Friday, 29 August 2008

The abortion scandal in Catholic schools in England, Part One: Catholic Education Service at the root of the problem

In previous posts, I have referred to the government’s policy of providing children at school with access to secret abortions and abortifacient birth control without parental knowledge or consent. (The document to which I link, above, states, amongst other things: “Deliberate breaches of confidentiality … should be serious disciplinary matters.”) I have also referred to the fact that the Catholic authorities in England and Wales are co-operating with this policy.

I’ve spoken publicly about the abortion scandal in Catholic schools at many meetings in England and Wales and at international meetings, in Warsaw, Kracow and Manila, with bishops, cardinals and representatives of the Vatican and the Holy See listening to my talks. I’ve been interviewed about the situation in Zenit, the Catholic news agency which, according to its mission statement, aims to view the modern world through the messages of the Pope and the Holy See.

No-one has ever sought to deny the evidence I’ve put forward. No-one has ever written to Robin Haig, SPUC’s national chairman, to ask him: Why is SPUC’s national director saying these things about the Catholic authorities in England and Wales? On the contrary, Catholic priests and parents have approached the Society to confirm that what I am repeatedly and publicly saying is true. Occasionally, SPUC is given the facts about an abortion agency being promoted, with the consent of the school, and SPUC takes up the matter with the Catholic authorities.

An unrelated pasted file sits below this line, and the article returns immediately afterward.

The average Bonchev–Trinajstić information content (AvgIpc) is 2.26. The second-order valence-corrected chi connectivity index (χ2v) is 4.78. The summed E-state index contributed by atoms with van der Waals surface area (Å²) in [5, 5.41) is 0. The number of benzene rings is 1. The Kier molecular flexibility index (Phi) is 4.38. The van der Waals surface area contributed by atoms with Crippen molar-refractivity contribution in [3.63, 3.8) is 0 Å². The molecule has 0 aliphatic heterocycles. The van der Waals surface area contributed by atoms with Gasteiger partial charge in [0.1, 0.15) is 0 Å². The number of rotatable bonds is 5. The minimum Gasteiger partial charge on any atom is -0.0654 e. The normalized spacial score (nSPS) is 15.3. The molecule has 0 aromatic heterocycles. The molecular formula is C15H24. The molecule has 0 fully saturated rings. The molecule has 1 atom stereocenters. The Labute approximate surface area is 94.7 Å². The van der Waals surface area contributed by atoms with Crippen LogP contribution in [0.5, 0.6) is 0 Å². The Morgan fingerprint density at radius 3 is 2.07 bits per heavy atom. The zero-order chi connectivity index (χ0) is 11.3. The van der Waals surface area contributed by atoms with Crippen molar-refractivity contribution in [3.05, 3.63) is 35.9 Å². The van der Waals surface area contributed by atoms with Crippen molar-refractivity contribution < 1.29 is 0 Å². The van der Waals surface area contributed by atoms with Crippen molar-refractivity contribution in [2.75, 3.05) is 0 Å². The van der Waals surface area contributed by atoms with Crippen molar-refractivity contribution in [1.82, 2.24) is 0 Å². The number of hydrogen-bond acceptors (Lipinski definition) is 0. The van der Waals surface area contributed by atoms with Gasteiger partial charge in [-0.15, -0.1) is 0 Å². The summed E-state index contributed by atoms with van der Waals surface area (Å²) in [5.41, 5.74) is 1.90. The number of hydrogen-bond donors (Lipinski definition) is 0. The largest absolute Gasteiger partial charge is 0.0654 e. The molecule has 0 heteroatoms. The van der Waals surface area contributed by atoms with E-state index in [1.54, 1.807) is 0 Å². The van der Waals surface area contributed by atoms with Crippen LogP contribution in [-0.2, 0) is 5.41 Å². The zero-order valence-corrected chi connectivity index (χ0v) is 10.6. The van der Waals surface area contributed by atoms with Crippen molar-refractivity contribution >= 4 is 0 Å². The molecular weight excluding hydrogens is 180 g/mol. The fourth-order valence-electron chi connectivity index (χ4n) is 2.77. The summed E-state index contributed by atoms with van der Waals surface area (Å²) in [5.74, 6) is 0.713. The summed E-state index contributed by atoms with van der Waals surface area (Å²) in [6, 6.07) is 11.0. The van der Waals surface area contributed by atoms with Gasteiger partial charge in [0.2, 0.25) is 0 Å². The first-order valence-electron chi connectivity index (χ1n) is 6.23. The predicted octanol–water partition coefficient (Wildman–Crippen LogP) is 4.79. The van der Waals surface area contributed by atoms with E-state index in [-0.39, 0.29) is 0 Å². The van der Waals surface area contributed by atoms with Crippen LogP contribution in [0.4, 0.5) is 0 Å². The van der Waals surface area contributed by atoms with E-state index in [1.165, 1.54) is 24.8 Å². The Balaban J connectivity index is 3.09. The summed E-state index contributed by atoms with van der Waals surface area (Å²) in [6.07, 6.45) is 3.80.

But still the abortion scandal in Catholic schools in England and Wales continues.

As a pro-life campaigner I consider that the government’s policy of providing secret abortions to children is the worst development since the passing of the Abortion Act 1967. As a Catholic father, I consider that the policy of the Catholic authorities in this respect is the worst imaginable betrayal of the sacred trust given to the church by her founder. Jesus’s words could not be more relevant and appropriate: “It would be better for you if a millstone were hung around your neck and you were thrown into the sea than you to cause one of these little ones to stumble” (Luke 17,2)

The “little ones” concerned are the families betrayed by the policy of the Catholic authorities in England and Wales – parents and children of whom Pope John Paul II said:

“Following Christ who ‘came’ into the world "to serve" (Mt 20:28), the Church considers serving the family to be one of her essential duties. In this sense both man and the family constitute ‘the way of the Church.’"